Winning Strategies for Retailers in a Profit-Challenged Omnichannel World

michaelappelRetail and consumer products expert, Michael Appel, offers insights on industry trends, issues and opportunities. 

@MAppel_Retail

 

Amid continued announcements of store closings and liquidations, there is some truth in the assertion that technology has changed everything, created disruption and eroded profitability. However, technology can also boost profitability by driving sales and improving margins, improve the use of working capital, and reduce indirect costs. These solutions have already been validated by innovative companies serving both retail and consumer packaged goods companies. I’ve helped many companies improve performance by aligning them with trusted resources for these types of solutions.

Here are two examples of how innovative technology is giving retailers a path to increased profitability.

Speed up your supply chain.

When I served on the board of Charming Shoppes, a multibillion dollar specialty retailer of plus size apparel (Lane Bryant, Catherines), I challenged management to improve the chain’s speed to market. Their cycle of bringing product to market took six to nine months, but H&M, Zara, and Forever 21 were getting goods on the shelf in 30-60 days. I recommended we emulate how these fast fashion retailers ran their supply chains, but the company just couldn’t do it. Their corporate culture and company processes were too ingrained to change. Like them, many retailers are now paying the price for not investing in updating their supply chain, and some are no longer around to tell the story.

Xcel Brands had a similar strategy. A Wall Street Journal article recounted how the company hired former Zara executives to help create a production model that mimicked fast fashion’s advantages by pairing proprietary brands with more nimble sourcing. Retailers were able to take advantage of a competitive fast fashion supply chain without the infrastructure investment and the time required to change company culture. The result: more goods sold at full price by delivering merchandise in real-time, closer to customer demand. Lord & Taylor is just one retailer currently partnering with Xcel and trying out the new strategy.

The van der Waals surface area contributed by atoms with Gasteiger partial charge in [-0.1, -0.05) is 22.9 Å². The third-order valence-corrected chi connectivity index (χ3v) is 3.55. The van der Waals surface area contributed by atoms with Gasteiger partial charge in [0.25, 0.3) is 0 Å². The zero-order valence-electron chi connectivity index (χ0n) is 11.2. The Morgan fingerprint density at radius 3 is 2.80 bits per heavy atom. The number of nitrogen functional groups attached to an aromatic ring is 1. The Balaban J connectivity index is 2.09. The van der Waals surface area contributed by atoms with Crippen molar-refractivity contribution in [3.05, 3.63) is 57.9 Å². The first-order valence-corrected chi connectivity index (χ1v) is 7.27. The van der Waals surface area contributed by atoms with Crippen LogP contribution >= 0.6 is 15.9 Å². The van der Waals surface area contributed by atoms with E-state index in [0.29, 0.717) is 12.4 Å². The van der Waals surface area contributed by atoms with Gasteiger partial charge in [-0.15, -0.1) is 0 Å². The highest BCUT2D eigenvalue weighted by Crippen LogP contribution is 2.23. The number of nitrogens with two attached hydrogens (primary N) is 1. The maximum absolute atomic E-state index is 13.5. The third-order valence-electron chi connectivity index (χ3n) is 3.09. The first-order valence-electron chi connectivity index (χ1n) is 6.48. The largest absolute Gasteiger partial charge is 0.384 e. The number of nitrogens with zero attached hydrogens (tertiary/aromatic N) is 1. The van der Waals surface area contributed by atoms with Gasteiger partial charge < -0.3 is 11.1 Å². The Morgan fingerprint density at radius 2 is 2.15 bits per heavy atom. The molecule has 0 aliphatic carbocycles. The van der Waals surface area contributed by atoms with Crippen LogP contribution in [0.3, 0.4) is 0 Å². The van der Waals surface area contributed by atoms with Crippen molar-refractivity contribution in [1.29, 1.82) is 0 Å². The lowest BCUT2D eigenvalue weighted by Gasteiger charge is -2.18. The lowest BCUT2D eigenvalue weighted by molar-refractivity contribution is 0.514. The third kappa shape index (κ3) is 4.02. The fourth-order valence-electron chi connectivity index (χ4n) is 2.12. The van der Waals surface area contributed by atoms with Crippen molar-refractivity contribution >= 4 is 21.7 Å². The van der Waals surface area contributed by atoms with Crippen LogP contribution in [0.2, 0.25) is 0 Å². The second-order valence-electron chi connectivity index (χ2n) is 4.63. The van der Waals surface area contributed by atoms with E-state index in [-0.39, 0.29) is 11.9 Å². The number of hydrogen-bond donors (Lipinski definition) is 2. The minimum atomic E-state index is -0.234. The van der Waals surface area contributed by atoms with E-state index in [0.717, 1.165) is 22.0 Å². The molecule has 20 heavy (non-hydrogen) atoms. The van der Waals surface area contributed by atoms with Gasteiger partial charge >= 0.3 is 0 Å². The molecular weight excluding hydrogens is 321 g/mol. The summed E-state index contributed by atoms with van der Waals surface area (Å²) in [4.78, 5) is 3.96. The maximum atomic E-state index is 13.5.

Invest in inventory and product optimization software.

Another challenge is placing the right product in the right place at the right time. Struggling retailers aren’t tailoring assortments to each store’s unique customer profile because their planning and distribution are based on old models driven by total volume rather than how customers actually behave. Celect, a new company founded by MIT professors, has developed technology to use a retailer’s existing data to optimize merchandising, planning and allocation operations. That enables buyers, merchandisers, planners and inventory analysts to understand how customers and products interact based on the choices they make. The software determines optimal localized assortments, which drives sales, reduces markdowns and improves inventory turn. Retailers such as Urban Outfitters and Bon-Ton are currently partnering with Celect, and initial results show it has the potential to be a real game changer.

These are just two examples of ways I advise retailers to fight back and regain their bottom line. Stay tuned for more ways you can improve profitability, if you’re open to innovation.

For more insights, email Michael at mappel@cedarcroftconsulting.com or call him at 914-806-3632.